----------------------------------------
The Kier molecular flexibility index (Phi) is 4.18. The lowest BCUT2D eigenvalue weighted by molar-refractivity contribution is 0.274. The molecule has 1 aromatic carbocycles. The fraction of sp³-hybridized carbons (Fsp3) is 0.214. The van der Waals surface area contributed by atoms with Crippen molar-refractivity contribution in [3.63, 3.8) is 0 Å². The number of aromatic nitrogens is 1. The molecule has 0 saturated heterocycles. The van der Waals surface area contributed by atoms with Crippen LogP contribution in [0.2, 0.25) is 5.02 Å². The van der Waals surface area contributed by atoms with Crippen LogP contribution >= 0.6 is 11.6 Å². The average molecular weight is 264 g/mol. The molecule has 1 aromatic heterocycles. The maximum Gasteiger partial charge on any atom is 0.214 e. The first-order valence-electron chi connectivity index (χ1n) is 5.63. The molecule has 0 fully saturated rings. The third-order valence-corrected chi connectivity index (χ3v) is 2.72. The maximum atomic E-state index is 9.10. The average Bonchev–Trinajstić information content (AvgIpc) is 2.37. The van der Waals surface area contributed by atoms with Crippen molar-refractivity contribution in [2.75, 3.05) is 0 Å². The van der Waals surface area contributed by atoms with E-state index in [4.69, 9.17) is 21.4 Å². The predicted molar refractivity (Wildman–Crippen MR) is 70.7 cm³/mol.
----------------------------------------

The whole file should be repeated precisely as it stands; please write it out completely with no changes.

The Kier molecular flexibility index (Phi) is 4.18. The lowest BCUT2D eigenvalue weighted by molar-refractivity contribution is 0.274. The molecule has 1 aromatic carbocycles. The fraction of sp³-hybridized carbons (Fsp3) is 0.214. The van der Waals surface area contributed by atoms with Crippen molar-refractivity contribution in [3.63, 3.8) is 0 Å². The number of aromatic nitrogens is 1. The molecule has 0 saturated heterocycles. The van der Waals surface area contributed by atoms with Crippen LogP contribution in [0.2, 0.25) is 5.02 Å². The van der Waals surface area contributed by atoms with Crippen LogP contribution >= 0.6 is 11.6 Å². The average molecular weight is 264 g/mol. The molecule has 1 aromatic heterocycles. The maximum Gasteiger partial charge on any atom is 0.214 e. The first-order valence-electron chi connectivity index (χ1n) is 5.63. The molecule has 0 fully saturated rings. The third-order valence-corrected chi connectivity index (χ3v) is 2.72. The maximum atomic E-state index is 9.10. The average Bonchev–Trinajstić information content (AvgIpc) is 2.37. The van der Waals surface area contributed by atoms with Crippen molar-refractivity contribution in [2.75, 3.05) is 0 Å². The van der Waals surface area contributed by atoms with E-state index in [4.69, 9.17) is 21.4 Å². The predicted molar refractivity (Wildman–Crippen MR) is 70.7 cm³/mol.